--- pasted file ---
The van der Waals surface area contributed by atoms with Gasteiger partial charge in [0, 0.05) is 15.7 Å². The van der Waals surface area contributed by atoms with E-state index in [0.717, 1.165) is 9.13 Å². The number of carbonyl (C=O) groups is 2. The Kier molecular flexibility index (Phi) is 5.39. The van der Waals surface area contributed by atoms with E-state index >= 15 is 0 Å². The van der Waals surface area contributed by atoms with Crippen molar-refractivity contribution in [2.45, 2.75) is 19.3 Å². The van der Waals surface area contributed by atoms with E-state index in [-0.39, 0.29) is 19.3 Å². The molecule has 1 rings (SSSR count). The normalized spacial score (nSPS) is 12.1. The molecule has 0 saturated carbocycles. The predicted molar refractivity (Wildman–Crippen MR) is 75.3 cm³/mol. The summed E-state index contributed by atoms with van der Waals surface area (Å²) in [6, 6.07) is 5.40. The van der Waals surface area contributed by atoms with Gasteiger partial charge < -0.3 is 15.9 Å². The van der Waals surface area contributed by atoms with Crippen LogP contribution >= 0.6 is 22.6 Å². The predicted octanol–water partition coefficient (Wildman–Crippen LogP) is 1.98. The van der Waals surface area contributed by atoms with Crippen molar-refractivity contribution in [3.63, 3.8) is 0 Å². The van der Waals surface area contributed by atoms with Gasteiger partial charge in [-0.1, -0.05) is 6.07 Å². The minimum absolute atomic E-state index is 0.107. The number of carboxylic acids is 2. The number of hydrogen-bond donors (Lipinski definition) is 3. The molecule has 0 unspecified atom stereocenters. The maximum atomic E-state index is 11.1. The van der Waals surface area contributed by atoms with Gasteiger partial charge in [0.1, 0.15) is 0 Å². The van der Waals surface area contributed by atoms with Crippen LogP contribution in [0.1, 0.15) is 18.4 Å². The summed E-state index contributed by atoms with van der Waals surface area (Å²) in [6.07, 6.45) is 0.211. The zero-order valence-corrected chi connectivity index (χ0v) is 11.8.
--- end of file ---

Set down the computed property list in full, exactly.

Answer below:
The van der Waals surface area contributed by atoms with Gasteiger partial charge in [0, 0.05) is 15.7 Å². The van der Waals surface area contributed by atoms with E-state index in [0.717, 1.165) is 9.13 Å². The number of carbonyl (C=O) groups is 2. The Kier molecular flexibility index (Phi) is 5.39. The van der Waals surface area contributed by atoms with E-state index >= 15 is 0 Å². The van der Waals surface area contributed by atoms with Crippen molar-refractivity contribution in [2.45, 2.75) is 19.3 Å². The van der Waals surface area contributed by atoms with E-state index in [-0.39, 0.29) is 19.3 Å². The molecule has 1 rings (SSSR count). The normalized spacial score (nSPS) is 12.1. The molecule has 0 saturated carbocycles. The predicted molar refractivity (Wildman–Crippen MR) is 75.3 cm³/mol. The summed E-state index contributed by atoms with van der Waals surface area (Å²) in [6, 6.07) is 5.40. The van der Waals surface area contributed by atoms with Gasteiger partial charge < -0.3 is 15.9 Å². The van der Waals surface area contributed by atoms with Crippen LogP contribution >= 0.6 is 22.6 Å². The predicted octanol–water partition coefficient (Wildman–Crippen LogP) is 1.98. The van der Waals surface area contributed by atoms with Crippen molar-refractivity contribution in [3.63, 3.8) is 0 Å². The van der Waals surface area contributed by atoms with Gasteiger partial charge in [-0.1, -0.05) is 6.07 Å². The minimum absolute atomic E-state index is 0.107. The number of carboxylic acids is 2. The number of hydrogen-bond donors (Lipinski definition) is 3. The molecule has 0 unspecified atom stereocenters. The maximum atomic E-state index is 11.1. The van der Waals surface area contributed by atoms with Gasteiger partial charge in [0.1, 0.15) is 0 Å². The van der Waals surface area contributed by atoms with Crippen LogP contribution in [0.1, 0.15) is 18.4 Å². The summed E-state index contributed by atoms with van der Waals surface area (Å²) in [6.07, 6.45) is 0.211. The zero-order valence-corrected chi connectivity index (χ0v) is 11.8.